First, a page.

Even when Medicaid and SCHIP provide dental coverage, low reimbursement rates often impede dentists’ participation. Although Michigan restored a previous cut in routine dental services for adults in 2006, dentists’ participation had declined significantly, leaving only 15 percent of dentists in the state accepting adult Medicaid patients.3 A Lansing respondent observed, “Patients thought they were going to get care, but they couldn’t because no one would see them.”

Increased payments that approach private insurance rates or dentists’ charges have contributed to an uptick in participation by dentists in some communities, including Little Rock, Phoenix and Syracuse. While New York’s 250 percent increase in dental reimbursement rates initially had little impact, it eventually prompted a few private dental practices in Syracuse to participate; in particular, a dental practice chain that focuses on treating Medicaid and SCHIP children opened two facilities in Syracuse. New Jersey—which traditionally has had among the lowest Medicaid payment rates in the nation—recently increased reimbursement for children’s dental services by 350 percent, putting Medicaid rates on par with private rates, although the impact of the change remains to be seen.

Along with raising reimbursement rates, simplifying administrative processes, such as claims processing, has been found to help improve dentists’ participation in Medicaid and SCHIP and access to care for enrollees.4 To do so, some Medicaid programs, such as Michigan’s Medicaid program for children, have contracted with commercial dental insurance plans.5 Yet, adequate payment remains key: Florida’s managed care pilot for children’s dental services resulted in a significant decline in dentists’ participation and utilization of care because of low capitated payments relative to the previous fee-for-service rates.6

Despite these changes, other challenges low-income people face, such as keeping appointments, reportedly contribute to some dentists’ reluctance to treat them.7 As a Syracuse respondent said, “The reimbursement increases were still not encouraging dentists to accept Medicaid patients. It turns out it was more of an issue of having the ‘unwashed’ in the waiting room, problems scheduling and noncompliant patients.”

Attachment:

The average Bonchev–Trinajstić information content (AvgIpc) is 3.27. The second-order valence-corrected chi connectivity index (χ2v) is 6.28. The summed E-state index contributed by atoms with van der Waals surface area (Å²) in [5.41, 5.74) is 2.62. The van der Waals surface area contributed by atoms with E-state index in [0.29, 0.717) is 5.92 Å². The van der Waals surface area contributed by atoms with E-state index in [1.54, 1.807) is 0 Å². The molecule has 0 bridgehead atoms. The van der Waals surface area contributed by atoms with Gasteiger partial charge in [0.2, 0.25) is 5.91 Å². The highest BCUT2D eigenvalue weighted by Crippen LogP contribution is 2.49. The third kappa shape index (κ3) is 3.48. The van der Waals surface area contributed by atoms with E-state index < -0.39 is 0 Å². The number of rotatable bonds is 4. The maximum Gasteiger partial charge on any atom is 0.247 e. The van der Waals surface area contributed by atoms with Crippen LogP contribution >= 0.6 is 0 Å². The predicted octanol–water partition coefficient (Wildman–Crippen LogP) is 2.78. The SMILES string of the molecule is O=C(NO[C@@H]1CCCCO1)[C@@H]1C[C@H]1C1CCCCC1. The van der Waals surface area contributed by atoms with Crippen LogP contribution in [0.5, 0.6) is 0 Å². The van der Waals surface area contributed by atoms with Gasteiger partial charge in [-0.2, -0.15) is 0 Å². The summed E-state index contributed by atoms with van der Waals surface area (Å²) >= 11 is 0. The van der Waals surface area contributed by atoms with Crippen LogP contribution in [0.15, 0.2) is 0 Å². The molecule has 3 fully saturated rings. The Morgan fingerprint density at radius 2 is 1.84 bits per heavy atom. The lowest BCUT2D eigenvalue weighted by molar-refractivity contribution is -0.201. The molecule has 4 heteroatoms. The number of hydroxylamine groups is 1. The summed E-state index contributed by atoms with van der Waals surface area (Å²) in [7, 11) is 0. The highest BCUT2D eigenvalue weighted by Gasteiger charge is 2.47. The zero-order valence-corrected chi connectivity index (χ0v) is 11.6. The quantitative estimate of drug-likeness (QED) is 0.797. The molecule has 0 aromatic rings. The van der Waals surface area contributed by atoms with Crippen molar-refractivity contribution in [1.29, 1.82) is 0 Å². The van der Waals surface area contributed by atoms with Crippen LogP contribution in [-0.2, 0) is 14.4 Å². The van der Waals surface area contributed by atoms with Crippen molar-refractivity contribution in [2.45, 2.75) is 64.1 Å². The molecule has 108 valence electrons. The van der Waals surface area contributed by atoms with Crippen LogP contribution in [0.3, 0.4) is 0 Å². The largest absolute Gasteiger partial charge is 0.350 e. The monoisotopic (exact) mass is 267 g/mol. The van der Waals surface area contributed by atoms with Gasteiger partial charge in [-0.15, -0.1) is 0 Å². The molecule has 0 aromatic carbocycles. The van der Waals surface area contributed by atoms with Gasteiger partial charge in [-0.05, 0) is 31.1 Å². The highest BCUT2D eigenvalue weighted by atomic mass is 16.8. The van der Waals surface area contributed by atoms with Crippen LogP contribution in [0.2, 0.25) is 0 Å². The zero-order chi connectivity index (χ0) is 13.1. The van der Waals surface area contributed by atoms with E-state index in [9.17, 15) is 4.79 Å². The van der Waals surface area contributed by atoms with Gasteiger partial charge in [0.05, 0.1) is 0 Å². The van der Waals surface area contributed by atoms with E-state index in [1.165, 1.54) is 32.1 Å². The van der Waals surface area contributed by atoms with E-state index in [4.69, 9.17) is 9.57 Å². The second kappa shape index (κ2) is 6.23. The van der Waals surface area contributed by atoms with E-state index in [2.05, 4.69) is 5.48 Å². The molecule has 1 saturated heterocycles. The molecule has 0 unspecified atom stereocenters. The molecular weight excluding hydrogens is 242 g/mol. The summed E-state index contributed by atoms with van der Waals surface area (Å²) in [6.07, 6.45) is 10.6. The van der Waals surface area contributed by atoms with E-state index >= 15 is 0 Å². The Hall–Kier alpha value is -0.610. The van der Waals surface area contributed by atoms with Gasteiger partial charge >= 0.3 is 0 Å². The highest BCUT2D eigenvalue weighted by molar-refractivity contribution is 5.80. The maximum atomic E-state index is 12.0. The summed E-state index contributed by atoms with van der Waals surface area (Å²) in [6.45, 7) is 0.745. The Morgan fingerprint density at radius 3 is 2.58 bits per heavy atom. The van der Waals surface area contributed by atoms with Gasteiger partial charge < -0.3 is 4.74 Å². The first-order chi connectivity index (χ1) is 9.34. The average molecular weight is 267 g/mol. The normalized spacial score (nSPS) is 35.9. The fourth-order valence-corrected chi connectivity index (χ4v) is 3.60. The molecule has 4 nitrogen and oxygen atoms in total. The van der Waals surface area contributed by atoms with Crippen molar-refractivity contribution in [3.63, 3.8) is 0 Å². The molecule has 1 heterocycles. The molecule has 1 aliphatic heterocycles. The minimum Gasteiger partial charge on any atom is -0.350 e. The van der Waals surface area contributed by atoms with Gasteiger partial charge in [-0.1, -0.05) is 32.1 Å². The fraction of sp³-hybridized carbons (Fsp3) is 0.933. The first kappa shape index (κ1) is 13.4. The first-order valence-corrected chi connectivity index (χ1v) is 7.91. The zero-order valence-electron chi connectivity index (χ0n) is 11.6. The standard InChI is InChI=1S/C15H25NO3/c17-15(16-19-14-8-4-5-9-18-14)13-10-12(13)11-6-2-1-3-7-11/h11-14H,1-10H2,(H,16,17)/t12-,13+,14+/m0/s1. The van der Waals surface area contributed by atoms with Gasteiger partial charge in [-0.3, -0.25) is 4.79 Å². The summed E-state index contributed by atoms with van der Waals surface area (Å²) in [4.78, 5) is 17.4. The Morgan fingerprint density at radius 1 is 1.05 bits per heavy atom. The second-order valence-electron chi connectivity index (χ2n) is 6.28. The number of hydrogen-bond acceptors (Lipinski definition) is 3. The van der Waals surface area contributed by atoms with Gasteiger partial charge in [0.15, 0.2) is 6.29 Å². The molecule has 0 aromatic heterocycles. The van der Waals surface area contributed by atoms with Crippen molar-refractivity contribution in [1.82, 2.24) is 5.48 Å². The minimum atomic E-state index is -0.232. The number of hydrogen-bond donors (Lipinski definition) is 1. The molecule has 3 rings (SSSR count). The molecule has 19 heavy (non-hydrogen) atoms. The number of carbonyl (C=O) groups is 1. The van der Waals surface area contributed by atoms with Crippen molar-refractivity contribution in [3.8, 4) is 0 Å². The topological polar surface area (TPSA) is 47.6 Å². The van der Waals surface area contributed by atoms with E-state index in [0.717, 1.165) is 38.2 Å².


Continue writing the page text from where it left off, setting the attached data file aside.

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Significant Gaps in the Dental Safety Net

ow-income patients who cannot find private-practice dentists to treat them often turn to safety net providers. However, the safety net for dental care is considerably less extensive than the safety net for medical care more broadly, and few dental providers focus on serving low-income people. Also, dental care traditionally has not been a core focus of general safety net providers—public and not-for-profit hospitals, community health centers, free clinics and local health departments—and their capacity is limited.

Hospital emergency departments (EDs) serve as de facto dental care providers. ED directors in Lansing, Miami and Seattle, in particular, reported high demand for dental services. The Emergency Medical Treatment and Labor Act (EMTALA) requires ED staff to screen and stabilize all patients, including those with dental conditions, although most EDs do not have the staff or equipment to provide dental services and are often limited to providing pain relief. However, some EDs in Syracuse, northern New Jersey and Boston benefit from having dental residents on call through their hospitals’ oral surgery or general practice dental residency programs.

Although some hospitals have dental clinics staffed by dental residents or volunteer dentists, services often are limited. As a Boston hospital CEO said, “There is infinite demand for dental services. Every Tuesday we have people lining up to have their teeth pulled.” Although some hospitals are expanding dental clinics, others question whether they should continue providing dental care, particularly as other types of residency programs and services generate more revenue. Seattle’s public hospital recently downsized its general dentistry clinic, after determining those services to be outside of the hospital’s core mission.8

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Community Efforts to Expand Dental Services